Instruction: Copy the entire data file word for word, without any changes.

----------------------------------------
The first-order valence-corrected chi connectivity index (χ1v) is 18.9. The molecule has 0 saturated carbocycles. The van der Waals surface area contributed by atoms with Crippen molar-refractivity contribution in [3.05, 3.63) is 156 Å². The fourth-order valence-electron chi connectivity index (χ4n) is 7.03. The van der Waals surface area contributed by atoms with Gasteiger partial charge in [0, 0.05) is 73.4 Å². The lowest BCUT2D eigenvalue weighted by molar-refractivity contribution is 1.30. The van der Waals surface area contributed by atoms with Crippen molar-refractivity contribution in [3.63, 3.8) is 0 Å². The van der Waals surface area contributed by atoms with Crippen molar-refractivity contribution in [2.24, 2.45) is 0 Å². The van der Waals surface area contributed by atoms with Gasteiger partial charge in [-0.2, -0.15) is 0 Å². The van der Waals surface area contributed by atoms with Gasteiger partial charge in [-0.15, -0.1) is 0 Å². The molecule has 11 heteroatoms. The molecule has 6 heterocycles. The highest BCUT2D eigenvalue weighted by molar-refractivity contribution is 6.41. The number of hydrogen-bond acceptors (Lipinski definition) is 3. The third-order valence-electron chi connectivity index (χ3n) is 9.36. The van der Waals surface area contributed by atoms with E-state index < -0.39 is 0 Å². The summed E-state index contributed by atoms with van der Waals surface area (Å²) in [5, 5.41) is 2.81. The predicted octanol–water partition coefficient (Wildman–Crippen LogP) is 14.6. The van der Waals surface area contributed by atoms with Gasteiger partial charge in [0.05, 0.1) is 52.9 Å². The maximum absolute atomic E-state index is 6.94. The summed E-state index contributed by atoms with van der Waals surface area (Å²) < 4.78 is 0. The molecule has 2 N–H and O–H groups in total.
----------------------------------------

The first-order valence-corrected chi connectivity index (χ1v) is 18.9. The molecule has 0 saturated carbocycles. The van der Waals surface area contributed by atoms with Crippen molar-refractivity contribution in [3.05, 3.63) is 156 Å². The fourth-order valence-electron chi connectivity index (χ4n) is 7.03. The van der Waals surface area contributed by atoms with Gasteiger partial charge in [0, 0.05) is 73.4 Å². The lowest BCUT2D eigenvalue weighted by molar-refractivity contribution is 1.30. The van der Waals surface area contributed by atoms with Crippen molar-refractivity contribution in [3.63, 3.8) is 0 Å². The van der Waals surface area contributed by atoms with Crippen molar-refractivity contribution in [2.24, 2.45) is 0 Å². The van der Waals surface area contributed by atoms with Gasteiger partial charge in [-0.2, -0.15) is 0 Å². The van der Waals surface area contributed by atoms with Gasteiger partial charge in [-0.15, -0.1) is 0 Å². The molecule has 11 heteroatoms. The molecule has 6 heterocycles. The highest BCUT2D eigenvalue weighted by molar-refractivity contribution is 6.41. The number of hydrogen-bond acceptors (Lipinski definition) is 3. The third-order valence-electron chi connectivity index (χ3n) is 9.36. The van der Waals surface area contributed by atoms with E-state index < -0.39 is 0 Å². The summed E-state index contributed by atoms with van der Waals surface area (Å²) in [5, 5.41) is 2.81. The predicted octanol–water partition coefficient (Wildman–Crippen LogP) is 14.6. The van der Waals surface area contributed by atoms with Gasteiger partial charge in [0.05, 0.1) is 52.9 Å². The maximum absolute atomic E-state index is 6.94. The summed E-state index contributed by atoms with van der Waals surface area (Å²) < 4.78 is 0. The molecule has 2 N–H and O–H groups in total.